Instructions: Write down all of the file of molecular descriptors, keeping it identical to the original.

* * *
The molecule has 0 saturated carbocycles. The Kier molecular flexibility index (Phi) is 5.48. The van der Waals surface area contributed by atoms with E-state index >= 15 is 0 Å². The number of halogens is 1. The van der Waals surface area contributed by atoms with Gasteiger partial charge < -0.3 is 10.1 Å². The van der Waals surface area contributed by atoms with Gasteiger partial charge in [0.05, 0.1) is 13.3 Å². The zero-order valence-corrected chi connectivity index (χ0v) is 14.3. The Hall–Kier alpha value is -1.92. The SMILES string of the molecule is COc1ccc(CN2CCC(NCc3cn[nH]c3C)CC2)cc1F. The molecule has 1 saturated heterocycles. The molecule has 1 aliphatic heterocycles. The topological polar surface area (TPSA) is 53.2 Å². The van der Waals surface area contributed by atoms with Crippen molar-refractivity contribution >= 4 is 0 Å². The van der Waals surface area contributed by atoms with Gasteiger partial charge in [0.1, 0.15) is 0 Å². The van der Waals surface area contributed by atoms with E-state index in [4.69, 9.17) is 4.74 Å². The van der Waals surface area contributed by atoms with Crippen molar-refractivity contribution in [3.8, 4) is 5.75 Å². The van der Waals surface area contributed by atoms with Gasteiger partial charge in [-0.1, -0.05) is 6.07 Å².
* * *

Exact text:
The molecule has 0 saturated carbocycles. The Kier molecular flexibility index (Phi) is 5.48. The van der Waals surface area contributed by atoms with E-state index >= 15 is 0 Å². The number of halogens is 1. The van der Waals surface area contributed by atoms with Gasteiger partial charge < -0.3 is 10.1 Å². The van der Waals surface area contributed by atoms with Gasteiger partial charge in [0.05, 0.1) is 13.3 Å². The zero-order valence-corrected chi connectivity index (χ0v) is 14.3. The Hall–Kier alpha value is -1.92. The SMILES string of the molecule is COc1ccc(CN2CCC(NCc3cn[nH]c3C)CC2)cc1F. The molecule has 1 saturated heterocycles. The molecule has 1 aliphatic heterocycles. The topological polar surface area (TPSA) is 53.2 Å². The van der Waals surface area contributed by atoms with Crippen molar-refractivity contribution >= 4 is 0 Å². The van der Waals surface area contributed by atoms with Gasteiger partial charge in [0.1, 0.15) is 0 Å². The van der Waals surface area contributed by atoms with E-state index in [4.69, 9.17) is 4.74 Å². The van der Waals surface area contributed by atoms with Crippen molar-refractivity contribution in [3.8, 4) is 5.75 Å². The van der Waals surface area contributed by atoms with Gasteiger partial charge in [-0.1, -0.05) is 6.07 Å².